The Knowledge Bank featured collection this month is the Jesse Owens Photographs collection. The collection currently contains 141 images – a sampling of the more than two thousand photographs from the life of Jesse Owens held at The Ohio State University Archives. The digital images that we archived in the Knowledge Bank all contain embedded descriptive metadata added by the University Archives.
The Jesse Owens images were batch loaded into the Knowledge Bank (a DSpace repository). Our routine process for batch loading involves creating a spreadsheet (.csv) containing the metadata and filename for each item. A stand-alone Java tool (SAFBuilder) transforms the metadata contained in the spreadsheet into dublin_core.xml files and builds the simple archive format directory (metadata + content files) required for the DSpace item importer.
Working with the Archives, I designed the Qualified Dublin Core (QDC) metadata for the Knowledge Bank image collection. My initial mock-up of the collection incorporated the descriptive metadata the Archives had added to the digital images using Adobe Photoshop. Although there was not a straight one-to-one relationship between the embedded metadata and the Knowledge Bank metadata, I certainly wanted to reuse the embedded metadata when building the batch load spreadsheet. One possibility for reusing the metadata would be to have a staff member or student assistant manually copy and paste the image metadata into the Knowledge Bank spreadsheet by following a mapping of the Photoshop fields and the spreadsheet columns (QDC fields). That approach, however, would be very time-consuming and inefficient. Instead, we used a workflow I developed for the automated reuse of the embedded descriptive metadata.
In order to take advantage of our routine batch loading process, the embedded image metadata workflow exports the metadata for all of the images in the collection into a .csv file for use with the simple archive format packager SAFBuilder. The tool used by the workflow to extract the embedded metadata is ExifTool by Phil Harvey – a platform-independent Perl library plus a command-line application for reading, writing and editing meta information in a variety of files.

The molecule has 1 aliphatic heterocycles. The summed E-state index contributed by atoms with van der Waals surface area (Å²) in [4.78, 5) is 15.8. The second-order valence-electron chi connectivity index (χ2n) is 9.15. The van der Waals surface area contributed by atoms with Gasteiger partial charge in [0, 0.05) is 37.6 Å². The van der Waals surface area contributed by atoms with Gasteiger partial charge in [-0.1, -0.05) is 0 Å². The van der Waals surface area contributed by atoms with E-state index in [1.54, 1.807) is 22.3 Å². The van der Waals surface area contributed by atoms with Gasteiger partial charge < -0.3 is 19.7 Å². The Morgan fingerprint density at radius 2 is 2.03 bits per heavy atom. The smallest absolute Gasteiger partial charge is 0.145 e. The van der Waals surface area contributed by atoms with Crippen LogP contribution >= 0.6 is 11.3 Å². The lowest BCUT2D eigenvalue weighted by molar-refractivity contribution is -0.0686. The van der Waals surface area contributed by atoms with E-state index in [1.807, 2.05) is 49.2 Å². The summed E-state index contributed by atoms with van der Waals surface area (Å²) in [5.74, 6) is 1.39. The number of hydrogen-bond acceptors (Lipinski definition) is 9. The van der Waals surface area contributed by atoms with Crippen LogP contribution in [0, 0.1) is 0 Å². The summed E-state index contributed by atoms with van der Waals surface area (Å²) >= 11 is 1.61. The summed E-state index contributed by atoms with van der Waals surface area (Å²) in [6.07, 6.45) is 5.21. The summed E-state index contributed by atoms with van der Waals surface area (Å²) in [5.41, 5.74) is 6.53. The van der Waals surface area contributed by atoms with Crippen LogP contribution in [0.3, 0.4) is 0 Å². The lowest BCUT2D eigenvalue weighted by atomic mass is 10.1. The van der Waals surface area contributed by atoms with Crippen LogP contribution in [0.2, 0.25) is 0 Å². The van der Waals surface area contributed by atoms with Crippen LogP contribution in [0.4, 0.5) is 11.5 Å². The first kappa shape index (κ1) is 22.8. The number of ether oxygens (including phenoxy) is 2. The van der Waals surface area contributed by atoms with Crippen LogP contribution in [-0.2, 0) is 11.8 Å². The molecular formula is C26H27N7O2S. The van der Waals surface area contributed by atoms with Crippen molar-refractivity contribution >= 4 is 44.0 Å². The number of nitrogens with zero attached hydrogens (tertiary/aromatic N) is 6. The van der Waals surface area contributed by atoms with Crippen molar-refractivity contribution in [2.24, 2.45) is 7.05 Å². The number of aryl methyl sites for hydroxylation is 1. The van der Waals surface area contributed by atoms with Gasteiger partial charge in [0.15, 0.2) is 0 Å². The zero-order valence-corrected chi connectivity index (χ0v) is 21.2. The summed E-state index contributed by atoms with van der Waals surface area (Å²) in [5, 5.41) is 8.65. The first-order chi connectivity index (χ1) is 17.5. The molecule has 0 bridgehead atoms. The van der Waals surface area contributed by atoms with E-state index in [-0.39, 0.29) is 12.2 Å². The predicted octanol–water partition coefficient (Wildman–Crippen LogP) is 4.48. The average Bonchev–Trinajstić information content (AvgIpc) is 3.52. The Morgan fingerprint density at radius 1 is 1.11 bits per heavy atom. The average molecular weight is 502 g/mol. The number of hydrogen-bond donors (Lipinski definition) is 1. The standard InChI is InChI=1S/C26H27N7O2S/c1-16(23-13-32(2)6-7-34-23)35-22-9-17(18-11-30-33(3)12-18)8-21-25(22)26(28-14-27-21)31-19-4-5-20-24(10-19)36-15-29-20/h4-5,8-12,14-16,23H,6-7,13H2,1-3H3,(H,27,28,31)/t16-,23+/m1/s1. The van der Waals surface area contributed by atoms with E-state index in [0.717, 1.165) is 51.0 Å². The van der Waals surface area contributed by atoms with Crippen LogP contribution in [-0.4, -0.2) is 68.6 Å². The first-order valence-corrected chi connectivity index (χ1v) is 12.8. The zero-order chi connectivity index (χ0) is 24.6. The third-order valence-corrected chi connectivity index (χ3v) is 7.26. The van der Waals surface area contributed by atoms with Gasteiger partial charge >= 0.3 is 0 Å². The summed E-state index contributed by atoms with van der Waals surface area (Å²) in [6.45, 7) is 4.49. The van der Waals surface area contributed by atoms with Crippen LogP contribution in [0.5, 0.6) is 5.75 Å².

Running exiftool.exe from the command line, I am able to export the embedded metadata for all of the images to a .csv file.
exiftool -csv -r t/images > out.csv
The -csv option pre-extracts information from all input files, produces a sorted list of available tag names as the column headers, and organizes the information under each tag. A “SourceFile” column is also generated. The features of the -csv option make it great for extracting all information from multiple images. The -r option recurses through all images in a hierarchy of directories.
Unwanted columns (data we would not be using for the Knowledge Bank) are deleted from the .csv output and column headers for the remaining data are renamed based on the QDC mapping for the collection. Final batch load preparation may include adding enhancements to values in exported fields, changing the character used for delimiting multiple values in a field, and adding fields not available in the embedded metadata.
Note: rather than deleting unwanted data, a ‘targeted’ CSV export could be run where only desired data is extracted:
exiftool -csv -title -rights -subject t/images > out.csv
This batch load workflow saves re-keying while taking advantage of the metadata created by our partners to more efficiently add new content to our institutional repository.